of Lepenica, with the status of župa, officially entered the realm of
Stefan Nemanja in 1183, and later Nemanja granted it as
property (metochion) to his endowment, the
Hilandar monastery, which
he confirmed in the 1198 chrysobull. The province of Dendra, which
was held by Serbian ruler Desa (fl. 1150–66), has been interpreted
Šumadija by some scholars, and as Toplica but it has been
concluded that it was in the vicinity of Niš; Leskovac
(historically Glubočica and Dubočica).
The medieval Serbian state saw its end with the Serbian Despotate's
Šumadija in the 15th century.
Early modern history
Until the fall of the Serbian Despotate, the region was advanced, rich
and well-populated. This stands out from the travellers that passed
Šumadija in that period. Many topographic names that have
survived until today confirm old settlements, churches and monasteries
(selište, crkvine, manastirine, kućerine, podrumine, varoševo,
etc.), as does old graveyards and other traces. After the fall of the
Despotate, opportunities changed. The Ottoman invasion and the events
that took place in
Šumadija up until the early 19th century were the
primary cause for the population motion. Removing themselves ahead of
the Ottomans, they left their homes, concealed themselves up in the
mountains and ravines, or left in different directions. Settlements
disappeared, the churches and monasteries were destroyed, and the
population numbers constantly decreased. One traveller, Gerlach,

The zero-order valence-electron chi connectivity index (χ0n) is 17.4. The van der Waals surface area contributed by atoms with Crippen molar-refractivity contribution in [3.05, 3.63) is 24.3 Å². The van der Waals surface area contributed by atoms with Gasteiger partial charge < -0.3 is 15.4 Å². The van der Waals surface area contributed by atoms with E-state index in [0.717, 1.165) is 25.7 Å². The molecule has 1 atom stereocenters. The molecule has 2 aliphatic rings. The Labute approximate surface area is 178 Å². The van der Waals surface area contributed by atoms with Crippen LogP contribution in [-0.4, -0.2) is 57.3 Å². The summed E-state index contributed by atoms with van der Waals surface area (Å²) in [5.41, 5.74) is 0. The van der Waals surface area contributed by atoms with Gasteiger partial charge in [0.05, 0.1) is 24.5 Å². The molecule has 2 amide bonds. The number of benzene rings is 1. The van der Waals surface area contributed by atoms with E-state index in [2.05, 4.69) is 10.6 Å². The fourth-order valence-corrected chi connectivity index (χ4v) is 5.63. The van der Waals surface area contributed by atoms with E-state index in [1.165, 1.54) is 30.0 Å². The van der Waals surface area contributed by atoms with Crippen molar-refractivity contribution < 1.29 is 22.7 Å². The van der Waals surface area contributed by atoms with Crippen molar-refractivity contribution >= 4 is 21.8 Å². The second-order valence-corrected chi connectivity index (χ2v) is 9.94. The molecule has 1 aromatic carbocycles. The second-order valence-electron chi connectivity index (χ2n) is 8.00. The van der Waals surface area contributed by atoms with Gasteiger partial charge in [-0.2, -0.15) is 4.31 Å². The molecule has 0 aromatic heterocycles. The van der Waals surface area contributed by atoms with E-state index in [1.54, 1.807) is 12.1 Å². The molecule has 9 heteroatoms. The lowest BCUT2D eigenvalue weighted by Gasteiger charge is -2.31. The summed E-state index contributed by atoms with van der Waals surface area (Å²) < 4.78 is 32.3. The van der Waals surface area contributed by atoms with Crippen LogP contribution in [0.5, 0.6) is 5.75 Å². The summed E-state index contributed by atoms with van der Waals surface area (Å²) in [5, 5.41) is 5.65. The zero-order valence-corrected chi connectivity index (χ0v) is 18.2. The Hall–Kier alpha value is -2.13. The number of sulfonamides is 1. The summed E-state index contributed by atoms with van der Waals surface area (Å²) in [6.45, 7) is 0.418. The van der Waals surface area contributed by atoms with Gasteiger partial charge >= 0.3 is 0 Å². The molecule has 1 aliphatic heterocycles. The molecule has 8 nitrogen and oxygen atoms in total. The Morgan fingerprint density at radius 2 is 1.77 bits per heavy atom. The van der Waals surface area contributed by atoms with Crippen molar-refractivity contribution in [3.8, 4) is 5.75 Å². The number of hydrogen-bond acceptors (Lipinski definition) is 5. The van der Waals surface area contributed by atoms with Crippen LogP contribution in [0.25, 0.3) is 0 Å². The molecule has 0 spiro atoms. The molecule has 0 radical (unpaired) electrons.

described the path from
Batočina to Palanka: "I couldn't find no
trace of settlements or culture, everywhere there is wasteland, not a
single piece of land has been cultivated, there is not a single
First Serbian Uprising
First Serbian Uprising began in
Šumadija (Orašac Assembly
Pavle Bakić, who had estates on the Venčac, left between 1515 and
1522 "with a large group of people into Hungary". Schweiger, who
Serbia in 1577, among other things, said that he
travelled from Kolar "[through] a deserted region, scarcely settled
and badly processed, in three days not having seen more than five poor
villages". In groups, or individually, families left their homeland
and went in different directions, over (preko) the rivers, to Syrmia,
Bačka and Slavonia, to Bosnia, and other regions. This flight
lasted until the end of the 18th century, then again, after 1813.
During the Austro-Turkish War (1787–91), in 1788, the population of
Šumadija villages Koraćice, Nemenikuća and
Rogače fled preko.
Among them were Milovan Vidaković, who described their way: "we are
watching the villages through which and along which we passed, all are
already covered in grass, not a living soul in them, all has gone;
vineyards, gardens, flats, it's all empty and lying in weeds". More
flights ensued after 1813. For example, the parents of activist Ilija
Milosavljević-Kolarac fled preko with the rest of the peasants in
1813, to take shelter in front of the Ottoman army. In Orašac they
Danube and settled in Crepaja, from where they later
returned to their homes.
In addition to population emigration, there was also immigration, more
or less, depending on the circumstance which prevailed in Šumadija.
However, after the Austro-Turkish War, after the establishment of
Koča's frontier, when
Šumadija had a more bearable situation, it saw
an increasing influx of settlers with its height after the outbreak of
First Serbian Uprising
First Serbian Uprising (1804). In the first decades of the 19th
Šumadija received most of its population. A liberated region,
fruitful, and until then sparsely populated, it attracted
During the 18th century, the forests and hills of
Šumadija were the
refuge for the hajduk bands (brigands, rebels, guerilla fighters) that
fought against Ottoman occupation. Parts of the Sanjak of Smederevo,
all of Šumadija, were liberated by the Austrian army in 1718,
resulting in the establishment of the Kingdom of
After the Austro-Russian–Turkish War (1735–39), the sanjak was